EchoMax offers some of the best known passive radar reflectors in the world, from early sales to pleasure vessels they are now fitted by many of the leading buoy manufacturers in Europe and as far away as Australia, Port and Harbour Authorities and are used by US Nuclear Submarines and many other foreign Navies. EchoMax radar reflectors are constructed of three stack array of laser cut aluminum and have an increased cross section for a consistent response. Additionally, their large amount of reflective material does not have the characteristic peaks and large nulls of the normal corner reflector due to the multiple corner stacked arrays and they produce a far higher average return than Luneberg lens reflectors. They can be mounted on a standing rig, halyard hoist or mast.
Echomax 180 Radar Reflector
Designed for smaller boats, this Radar Reflector is based on the proven John Firth patented stacked symmetrical array with peak responses of 8m2. EchoMax has utilized the largest possible array with the smallest possible robust polyethylene case with minimum windage and weight. This model EchoMax Radar Reflector is suitable for deck, mast mount fixing, or halyard suspension and is available in a variety of colors.
Echomax 230 Midi Original Radar Reflector
This middle sized EchoMax Polyethylene model is suited for sailing yachts, RIBs and motor cruisers.
Echomax 230 Midi Radar Reflector With Base Mount
The EchoMax 230 is the smallest of the Polyethylene models for RIBs, powerboats and motor cruisers in a base mount version. Features 4 integrally molded fixing points for stability and reliability. Chosen by the RNLI as the best reflector for their fleet of 400 RIB's. After capsize tests and exhaustive sea trials, the Mii recorded 100% paints at 3.8 miles and 80% paints at 5 miles plus in sea state 'fair' although mounted only 2m above sea level.
Echomax 305PE Radar Reflector
The EM305PE model is suited for larger size vessels and has been successfully tested by QinetiQ to ISO 9729-1999, RORC and ORC and meets sections A.1/1.33 and A.1/4.39 of annex A1 of Marine Directive 98/95/EC. The EM305PE has also been chosen by the US Navy SubPac Division Hawaii for enhanced visibility upon surfacing for their fleet of nuclear submarines. The polyethylene case is 21.6% more effective than the glass fibre model.
Radar Reflectors Explained
Radar Cross Section (RCS)
1. A sphere operates with a weak signal at all angles of incident radiation.
2. A flat plate is an extremely efficient reflector but has a very sharp angle of response.
3. RCS may, for practical purposes, be defined as the cross section area of a conducting sphere of such a size that it would return an echo equal in strength to that of an equivalent flat plate oriented so as to be perpendicular to the direction of the incident radiation.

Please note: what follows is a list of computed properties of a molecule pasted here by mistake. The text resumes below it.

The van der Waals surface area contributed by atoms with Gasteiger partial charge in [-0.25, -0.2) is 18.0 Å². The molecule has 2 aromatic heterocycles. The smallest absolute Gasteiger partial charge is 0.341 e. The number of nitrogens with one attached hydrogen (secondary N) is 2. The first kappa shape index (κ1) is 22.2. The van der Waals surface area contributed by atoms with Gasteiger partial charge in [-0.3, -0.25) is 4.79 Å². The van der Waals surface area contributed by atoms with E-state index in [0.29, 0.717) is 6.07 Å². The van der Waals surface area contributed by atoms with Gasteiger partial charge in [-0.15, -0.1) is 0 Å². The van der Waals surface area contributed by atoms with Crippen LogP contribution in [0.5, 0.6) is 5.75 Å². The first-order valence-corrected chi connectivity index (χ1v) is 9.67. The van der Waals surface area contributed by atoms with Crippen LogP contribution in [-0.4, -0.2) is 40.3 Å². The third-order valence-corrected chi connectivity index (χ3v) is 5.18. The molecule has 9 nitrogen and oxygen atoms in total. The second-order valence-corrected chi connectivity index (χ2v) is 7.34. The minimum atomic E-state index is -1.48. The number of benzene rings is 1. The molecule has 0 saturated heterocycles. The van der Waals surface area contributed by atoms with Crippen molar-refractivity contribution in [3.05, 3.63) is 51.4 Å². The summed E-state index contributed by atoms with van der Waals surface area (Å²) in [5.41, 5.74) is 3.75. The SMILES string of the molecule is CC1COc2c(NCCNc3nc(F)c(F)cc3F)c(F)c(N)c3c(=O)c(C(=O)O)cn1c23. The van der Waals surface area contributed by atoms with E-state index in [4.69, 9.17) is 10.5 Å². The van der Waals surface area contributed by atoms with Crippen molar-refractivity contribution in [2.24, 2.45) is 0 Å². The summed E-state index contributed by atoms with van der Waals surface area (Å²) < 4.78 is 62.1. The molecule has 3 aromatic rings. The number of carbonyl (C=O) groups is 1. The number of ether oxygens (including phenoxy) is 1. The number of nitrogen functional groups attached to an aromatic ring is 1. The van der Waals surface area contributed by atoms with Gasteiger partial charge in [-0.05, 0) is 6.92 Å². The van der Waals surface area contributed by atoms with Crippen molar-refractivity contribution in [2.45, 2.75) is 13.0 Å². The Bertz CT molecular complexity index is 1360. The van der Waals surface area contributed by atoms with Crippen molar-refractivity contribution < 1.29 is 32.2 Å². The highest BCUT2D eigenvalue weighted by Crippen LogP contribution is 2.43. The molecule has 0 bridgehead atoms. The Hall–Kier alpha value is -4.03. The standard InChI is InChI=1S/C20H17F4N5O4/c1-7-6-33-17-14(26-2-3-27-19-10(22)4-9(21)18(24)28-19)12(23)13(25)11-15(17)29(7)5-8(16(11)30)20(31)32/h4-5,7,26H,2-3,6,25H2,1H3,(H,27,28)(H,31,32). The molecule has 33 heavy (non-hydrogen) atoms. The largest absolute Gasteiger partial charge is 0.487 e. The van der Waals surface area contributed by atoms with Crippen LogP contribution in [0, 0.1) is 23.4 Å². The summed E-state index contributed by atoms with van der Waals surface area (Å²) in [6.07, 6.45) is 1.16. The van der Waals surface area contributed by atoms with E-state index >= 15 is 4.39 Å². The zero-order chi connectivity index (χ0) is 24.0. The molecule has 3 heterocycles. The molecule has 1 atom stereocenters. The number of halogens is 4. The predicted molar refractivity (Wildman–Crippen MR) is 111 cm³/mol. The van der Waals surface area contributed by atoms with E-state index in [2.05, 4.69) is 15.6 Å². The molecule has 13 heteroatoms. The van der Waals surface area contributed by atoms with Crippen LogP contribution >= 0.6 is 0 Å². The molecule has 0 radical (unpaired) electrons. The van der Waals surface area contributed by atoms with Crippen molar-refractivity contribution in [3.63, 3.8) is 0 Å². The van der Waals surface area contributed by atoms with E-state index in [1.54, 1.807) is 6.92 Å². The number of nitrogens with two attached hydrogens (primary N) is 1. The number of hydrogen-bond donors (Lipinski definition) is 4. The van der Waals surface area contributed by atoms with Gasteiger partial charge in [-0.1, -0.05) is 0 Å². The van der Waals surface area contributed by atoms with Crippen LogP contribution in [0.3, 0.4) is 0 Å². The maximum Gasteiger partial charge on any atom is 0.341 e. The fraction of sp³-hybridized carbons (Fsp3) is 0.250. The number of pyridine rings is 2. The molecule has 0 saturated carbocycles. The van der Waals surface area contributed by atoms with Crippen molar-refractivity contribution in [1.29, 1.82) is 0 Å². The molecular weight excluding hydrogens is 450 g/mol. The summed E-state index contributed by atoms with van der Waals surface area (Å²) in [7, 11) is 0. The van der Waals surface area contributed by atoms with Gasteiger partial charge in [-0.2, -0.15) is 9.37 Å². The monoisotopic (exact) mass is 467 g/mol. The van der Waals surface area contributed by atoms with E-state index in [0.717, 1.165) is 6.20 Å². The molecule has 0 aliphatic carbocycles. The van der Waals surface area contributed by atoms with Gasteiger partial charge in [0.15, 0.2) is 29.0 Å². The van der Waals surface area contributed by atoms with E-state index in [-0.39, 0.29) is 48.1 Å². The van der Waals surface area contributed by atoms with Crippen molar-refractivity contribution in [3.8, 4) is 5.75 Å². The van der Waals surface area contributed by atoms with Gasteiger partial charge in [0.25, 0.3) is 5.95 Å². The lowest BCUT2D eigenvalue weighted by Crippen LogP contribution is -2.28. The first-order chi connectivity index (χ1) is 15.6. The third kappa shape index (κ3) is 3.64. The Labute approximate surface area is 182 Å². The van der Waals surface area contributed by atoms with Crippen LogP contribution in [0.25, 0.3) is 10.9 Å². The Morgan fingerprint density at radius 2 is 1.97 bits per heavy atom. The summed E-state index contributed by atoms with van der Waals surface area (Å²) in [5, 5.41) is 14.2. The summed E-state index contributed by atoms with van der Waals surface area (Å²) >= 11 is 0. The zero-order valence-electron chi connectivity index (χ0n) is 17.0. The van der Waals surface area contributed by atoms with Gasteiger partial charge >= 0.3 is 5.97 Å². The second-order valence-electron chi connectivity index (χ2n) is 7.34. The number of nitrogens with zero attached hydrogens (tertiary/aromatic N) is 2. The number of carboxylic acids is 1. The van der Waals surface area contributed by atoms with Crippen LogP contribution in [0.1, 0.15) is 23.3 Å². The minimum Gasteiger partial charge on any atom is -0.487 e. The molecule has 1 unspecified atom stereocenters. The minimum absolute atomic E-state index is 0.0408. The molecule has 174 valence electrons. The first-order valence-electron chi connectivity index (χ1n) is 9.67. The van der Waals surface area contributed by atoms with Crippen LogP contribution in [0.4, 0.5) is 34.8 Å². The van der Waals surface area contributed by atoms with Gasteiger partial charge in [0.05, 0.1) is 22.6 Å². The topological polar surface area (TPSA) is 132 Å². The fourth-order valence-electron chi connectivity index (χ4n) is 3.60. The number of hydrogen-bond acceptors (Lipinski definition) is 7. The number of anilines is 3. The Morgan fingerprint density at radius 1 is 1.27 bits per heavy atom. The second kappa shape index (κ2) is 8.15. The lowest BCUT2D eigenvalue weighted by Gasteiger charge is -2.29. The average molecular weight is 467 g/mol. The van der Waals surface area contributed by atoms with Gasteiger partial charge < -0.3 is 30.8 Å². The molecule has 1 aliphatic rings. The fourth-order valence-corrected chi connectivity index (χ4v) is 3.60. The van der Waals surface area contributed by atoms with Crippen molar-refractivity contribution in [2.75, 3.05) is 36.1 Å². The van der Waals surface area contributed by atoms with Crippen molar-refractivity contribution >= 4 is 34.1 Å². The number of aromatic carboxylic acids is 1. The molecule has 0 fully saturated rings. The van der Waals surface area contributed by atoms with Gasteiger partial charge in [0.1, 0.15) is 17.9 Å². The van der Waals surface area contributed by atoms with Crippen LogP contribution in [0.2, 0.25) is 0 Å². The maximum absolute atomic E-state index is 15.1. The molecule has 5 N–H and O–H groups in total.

4. One metre squared is the cross section of a sphere radius 0.565 metre (R2xPi - 1 metre 2).
What is the difference between an RTE and a radar reflector?
The term "radar target enhancer" or RTE can be used to describe any device that improves the radar image of the object it is mounted on. "Passive RTE" or "radar reflectors" are devices that work by reflecting incoming radar pulses. "Active RTE" are devices that consist of a receiver antenna, radar receiver, amplifier, transmitter, and transmitter antenna. They work by receiving the incoming radar pulse, amplifying it in the electronic amplifier, and retransmitting the amplified pulse.
Why are recreational vessels so difficult to detect with radar?
Recreational vessels have poor radar images; they are hard to detect with radar. Part of the problem is that recreational (i.e. small) powerboats and sailboats have small radar cross section (RCS) compared to large ocean-going vessels. The main problem, however, is that the radar-reflective material is concentrated close to the waterline. The multipath effect caused by radar waves reflecting from the surface of the water makes the effective RCS of even large targets very small when the target is concentrated close to the surface of the water, as is the case with recreational vessels.
What does a radar reflector accomplish?
A radar reflector, or active RTE, provides a radar target that is higher above the surface of the water than the hull. Even though the RCS of the radar reflector may be no larger than the RCS of the vessel itself, being mounted above the hull produces a stronger radar image.
What is multipath propagation and why is it important?
In the marine environment a radar pulse travels from the radar to the target (and also in the reverse direction) by two paths. One path is direct from the radar antenna to the target; the second path involves reflection from the surface of the water. The two pulses combine at the target before being reflected or processed by an active RTE. The combined pulse may be much stronger than would be the case in the absence of the water. It may also be zero, i.e. absolutely no radar power hits the target, in which case the target is invisible to radar regardless of its size. The power in the combined pulse, which may be anything from zero to four times the power in each individual pulse, depends on the height of the radar antenna and the height of the radar-reflecting target.